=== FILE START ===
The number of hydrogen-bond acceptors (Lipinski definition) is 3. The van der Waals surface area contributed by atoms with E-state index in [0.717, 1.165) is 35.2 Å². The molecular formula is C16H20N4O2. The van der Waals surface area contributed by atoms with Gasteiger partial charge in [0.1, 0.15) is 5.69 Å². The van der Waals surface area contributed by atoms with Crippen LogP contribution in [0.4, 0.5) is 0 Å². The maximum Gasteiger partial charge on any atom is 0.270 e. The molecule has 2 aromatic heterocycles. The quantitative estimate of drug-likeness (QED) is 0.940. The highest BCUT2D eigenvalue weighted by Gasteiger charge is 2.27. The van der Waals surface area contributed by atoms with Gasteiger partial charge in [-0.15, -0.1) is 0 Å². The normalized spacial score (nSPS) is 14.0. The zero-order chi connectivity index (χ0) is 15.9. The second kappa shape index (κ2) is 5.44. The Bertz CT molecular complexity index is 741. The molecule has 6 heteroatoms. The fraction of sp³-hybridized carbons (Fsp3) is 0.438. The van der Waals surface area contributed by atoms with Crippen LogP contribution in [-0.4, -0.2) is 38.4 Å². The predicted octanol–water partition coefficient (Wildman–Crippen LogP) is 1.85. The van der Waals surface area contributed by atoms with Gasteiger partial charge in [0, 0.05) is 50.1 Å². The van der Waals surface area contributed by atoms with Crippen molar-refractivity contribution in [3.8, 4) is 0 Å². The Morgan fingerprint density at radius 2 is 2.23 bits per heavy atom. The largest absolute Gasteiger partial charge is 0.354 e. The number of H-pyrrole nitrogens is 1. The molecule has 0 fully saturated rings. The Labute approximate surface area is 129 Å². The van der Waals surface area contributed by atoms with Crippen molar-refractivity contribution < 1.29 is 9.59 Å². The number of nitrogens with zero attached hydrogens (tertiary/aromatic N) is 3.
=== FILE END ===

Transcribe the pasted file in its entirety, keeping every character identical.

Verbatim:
The number of hydrogen-bond acceptors (Lipinski definition) is 3. The van der Waals surface area contributed by atoms with E-state index in [0.717, 1.165) is 35.2 Å². The molecular formula is C16H20N4O2. The van der Waals surface area contributed by atoms with Gasteiger partial charge in [0.1, 0.15) is 5.69 Å². The van der Waals surface area contributed by atoms with Crippen LogP contribution in [0.4, 0.5) is 0 Å². The maximum Gasteiger partial charge on any atom is 0.270 e. The molecule has 2 aromatic heterocycles. The quantitative estimate of drug-likeness (QED) is 0.940. The highest BCUT2D eigenvalue weighted by Gasteiger charge is 2.27. The van der Waals surface area contributed by atoms with Gasteiger partial charge in [-0.15, -0.1) is 0 Å². The normalized spacial score (nSPS) is 14.0. The zero-order chi connectivity index (χ0) is 15.9. The second kappa shape index (κ2) is 5.44. The Bertz CT molecular complexity index is 741. The molecule has 6 heteroatoms. The fraction of sp³-hybridized carbons (Fsp3) is 0.438. The van der Waals surface area contributed by atoms with Crippen LogP contribution in [-0.4, -0.2) is 38.4 Å². The predicted octanol–water partition coefficient (Wildman–Crippen LogP) is 1.85. The van der Waals surface area contributed by atoms with Gasteiger partial charge in [0, 0.05) is 50.1 Å². The van der Waals surface area contributed by atoms with Crippen molar-refractivity contribution in [3.8, 4) is 0 Å². The Morgan fingerprint density at radius 2 is 2.23 bits per heavy atom. The largest absolute Gasteiger partial charge is 0.354 e. The number of H-pyrrole nitrogens is 1. The molecule has 0 fully saturated rings. The Labute approximate surface area is 129 Å². The van der Waals surface area contributed by atoms with Crippen molar-refractivity contribution < 1.29 is 9.59 Å². The number of nitrogens with zero attached hydrogens (tertiary/aromatic N) is 3.